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UW-Milwaukee - Center for Economic Development

Policy Research Report Abstract

After the Boom: Joblessness in Milwaukee Since 2000, by Marc V. Levine

Executive Summary

Recently released employment data from the U.S. Bureau of Labor Statistics confirm that Milwaukee remains in the throes of a "stealth depression" of joblessness. In the aftermath of the 1990s economic boom, Milwaukee's employment picture deteriorated faster and more extensively than in other cities between 2000-2002 -- even as Milwaukee's suburban labor markets remain solid. By 2002, 42.9 percent of working-age residents of the city of Milwaukee did not hold jobs. For black Milwaukeeans, the situation is even bleaker. In 2002, an astounding 58.8 percent of working-age African American males in the city of Milwaukee were jobless, by far the highest rate of joblessness found in any of the cities surveyed by the Bureau of Labor Statistics.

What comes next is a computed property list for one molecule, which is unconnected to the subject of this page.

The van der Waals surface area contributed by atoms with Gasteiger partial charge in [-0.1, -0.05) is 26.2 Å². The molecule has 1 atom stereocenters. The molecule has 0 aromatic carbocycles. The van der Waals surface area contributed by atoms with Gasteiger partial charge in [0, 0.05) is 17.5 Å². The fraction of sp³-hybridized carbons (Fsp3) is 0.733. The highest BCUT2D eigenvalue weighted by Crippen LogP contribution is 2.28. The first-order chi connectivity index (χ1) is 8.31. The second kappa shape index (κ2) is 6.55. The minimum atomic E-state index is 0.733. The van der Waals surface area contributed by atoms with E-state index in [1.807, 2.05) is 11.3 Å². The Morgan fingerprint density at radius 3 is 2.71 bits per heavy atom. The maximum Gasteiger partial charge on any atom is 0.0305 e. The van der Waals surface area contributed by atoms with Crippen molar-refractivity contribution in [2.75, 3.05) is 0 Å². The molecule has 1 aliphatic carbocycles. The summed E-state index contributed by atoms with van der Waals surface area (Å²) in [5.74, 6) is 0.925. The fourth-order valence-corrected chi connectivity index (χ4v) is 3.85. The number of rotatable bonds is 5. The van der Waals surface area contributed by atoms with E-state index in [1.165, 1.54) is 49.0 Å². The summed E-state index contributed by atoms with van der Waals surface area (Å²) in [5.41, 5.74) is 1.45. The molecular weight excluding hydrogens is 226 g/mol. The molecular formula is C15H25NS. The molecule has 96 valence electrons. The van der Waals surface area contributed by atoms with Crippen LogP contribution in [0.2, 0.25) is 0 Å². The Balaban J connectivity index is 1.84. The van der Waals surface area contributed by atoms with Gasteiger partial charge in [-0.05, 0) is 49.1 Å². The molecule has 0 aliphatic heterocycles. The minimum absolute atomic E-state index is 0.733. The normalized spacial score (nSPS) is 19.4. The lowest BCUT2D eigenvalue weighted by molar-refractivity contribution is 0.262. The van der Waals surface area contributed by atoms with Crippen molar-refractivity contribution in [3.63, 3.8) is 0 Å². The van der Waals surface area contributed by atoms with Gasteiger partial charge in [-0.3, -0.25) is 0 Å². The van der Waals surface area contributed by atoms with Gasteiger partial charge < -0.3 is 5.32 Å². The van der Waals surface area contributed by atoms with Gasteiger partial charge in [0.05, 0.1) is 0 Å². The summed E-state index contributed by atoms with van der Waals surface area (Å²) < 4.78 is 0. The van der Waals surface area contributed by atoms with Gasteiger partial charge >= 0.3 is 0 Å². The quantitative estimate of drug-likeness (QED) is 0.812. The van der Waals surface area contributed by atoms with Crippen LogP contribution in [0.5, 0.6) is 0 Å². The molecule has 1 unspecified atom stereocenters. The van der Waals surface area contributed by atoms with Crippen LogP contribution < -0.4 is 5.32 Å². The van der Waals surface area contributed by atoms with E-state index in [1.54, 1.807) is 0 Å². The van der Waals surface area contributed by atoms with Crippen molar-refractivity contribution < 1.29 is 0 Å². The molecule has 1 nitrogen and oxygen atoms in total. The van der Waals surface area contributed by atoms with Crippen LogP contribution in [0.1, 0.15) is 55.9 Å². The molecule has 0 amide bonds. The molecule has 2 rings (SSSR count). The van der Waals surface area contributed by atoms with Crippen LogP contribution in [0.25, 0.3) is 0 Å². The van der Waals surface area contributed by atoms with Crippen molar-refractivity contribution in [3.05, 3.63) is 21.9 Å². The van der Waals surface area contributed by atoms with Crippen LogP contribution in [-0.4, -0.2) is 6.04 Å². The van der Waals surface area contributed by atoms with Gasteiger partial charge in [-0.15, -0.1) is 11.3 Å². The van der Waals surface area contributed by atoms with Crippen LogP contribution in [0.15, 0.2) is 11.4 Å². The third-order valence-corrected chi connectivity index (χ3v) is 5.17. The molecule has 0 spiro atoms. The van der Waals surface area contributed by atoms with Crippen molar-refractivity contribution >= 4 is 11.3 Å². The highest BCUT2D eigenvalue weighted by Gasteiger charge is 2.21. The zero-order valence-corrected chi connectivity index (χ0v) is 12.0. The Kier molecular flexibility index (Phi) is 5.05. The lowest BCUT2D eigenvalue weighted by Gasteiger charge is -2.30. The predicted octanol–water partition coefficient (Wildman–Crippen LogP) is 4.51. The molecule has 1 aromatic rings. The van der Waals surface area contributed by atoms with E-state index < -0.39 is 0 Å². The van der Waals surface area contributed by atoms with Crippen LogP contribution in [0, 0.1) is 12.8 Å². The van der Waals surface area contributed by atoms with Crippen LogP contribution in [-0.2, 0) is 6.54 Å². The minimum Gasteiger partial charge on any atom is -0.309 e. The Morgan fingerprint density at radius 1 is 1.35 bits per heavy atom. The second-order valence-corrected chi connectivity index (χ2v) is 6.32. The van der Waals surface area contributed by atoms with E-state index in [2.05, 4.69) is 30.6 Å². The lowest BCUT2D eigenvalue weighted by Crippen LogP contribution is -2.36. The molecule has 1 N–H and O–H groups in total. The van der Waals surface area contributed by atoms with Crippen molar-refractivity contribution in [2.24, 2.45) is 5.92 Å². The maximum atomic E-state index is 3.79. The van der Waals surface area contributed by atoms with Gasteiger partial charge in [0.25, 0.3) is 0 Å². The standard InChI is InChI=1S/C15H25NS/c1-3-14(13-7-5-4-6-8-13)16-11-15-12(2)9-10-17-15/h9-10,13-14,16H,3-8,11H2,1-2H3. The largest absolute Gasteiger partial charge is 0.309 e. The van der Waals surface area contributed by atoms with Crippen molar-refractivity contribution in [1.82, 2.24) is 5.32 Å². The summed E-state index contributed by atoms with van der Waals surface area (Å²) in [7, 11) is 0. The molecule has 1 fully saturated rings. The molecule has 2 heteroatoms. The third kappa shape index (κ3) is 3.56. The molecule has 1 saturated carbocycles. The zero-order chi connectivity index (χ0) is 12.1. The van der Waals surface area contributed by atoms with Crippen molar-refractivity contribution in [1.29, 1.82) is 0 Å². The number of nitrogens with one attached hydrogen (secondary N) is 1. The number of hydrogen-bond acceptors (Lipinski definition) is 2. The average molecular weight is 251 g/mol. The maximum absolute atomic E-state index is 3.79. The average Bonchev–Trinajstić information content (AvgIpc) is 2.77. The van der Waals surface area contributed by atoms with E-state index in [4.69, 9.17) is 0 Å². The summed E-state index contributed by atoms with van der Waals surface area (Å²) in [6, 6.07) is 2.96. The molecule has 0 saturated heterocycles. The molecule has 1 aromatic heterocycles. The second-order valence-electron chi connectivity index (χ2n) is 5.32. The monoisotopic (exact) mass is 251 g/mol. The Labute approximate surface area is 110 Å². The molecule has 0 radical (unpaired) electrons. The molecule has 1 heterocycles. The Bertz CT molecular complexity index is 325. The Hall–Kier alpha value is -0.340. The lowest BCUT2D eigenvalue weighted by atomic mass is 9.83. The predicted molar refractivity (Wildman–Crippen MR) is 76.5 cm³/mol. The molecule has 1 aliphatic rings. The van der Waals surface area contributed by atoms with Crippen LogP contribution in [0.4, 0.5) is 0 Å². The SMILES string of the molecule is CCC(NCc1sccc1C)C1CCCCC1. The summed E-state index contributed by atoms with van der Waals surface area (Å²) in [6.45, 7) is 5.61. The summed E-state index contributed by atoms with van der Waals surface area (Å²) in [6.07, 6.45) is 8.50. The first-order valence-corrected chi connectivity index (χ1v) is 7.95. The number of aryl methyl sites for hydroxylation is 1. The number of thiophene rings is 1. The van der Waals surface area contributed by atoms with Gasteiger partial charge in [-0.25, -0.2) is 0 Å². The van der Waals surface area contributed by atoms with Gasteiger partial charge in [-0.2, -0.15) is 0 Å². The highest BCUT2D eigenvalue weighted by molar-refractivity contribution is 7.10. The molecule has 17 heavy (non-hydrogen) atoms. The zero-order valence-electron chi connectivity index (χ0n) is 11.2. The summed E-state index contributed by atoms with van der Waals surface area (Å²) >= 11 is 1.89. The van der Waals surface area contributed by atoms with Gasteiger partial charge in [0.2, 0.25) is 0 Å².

Racial disparities in employment in both metro Milwaukee and the city of Milwaukee are the highest in the country. In 2002, black male joblessness in metropolitan Milwaukee was 29.2 percentage points higher than white joblessness; only one other metro area (Kansas City) had a racial gap higher than 20 points. The black jobless rate was 25.7 percentage points higher than the white rate in the city of Milwaukee.

By any reckoning, the city of Milwaukee faces nothing short of an employment crisis for black males.

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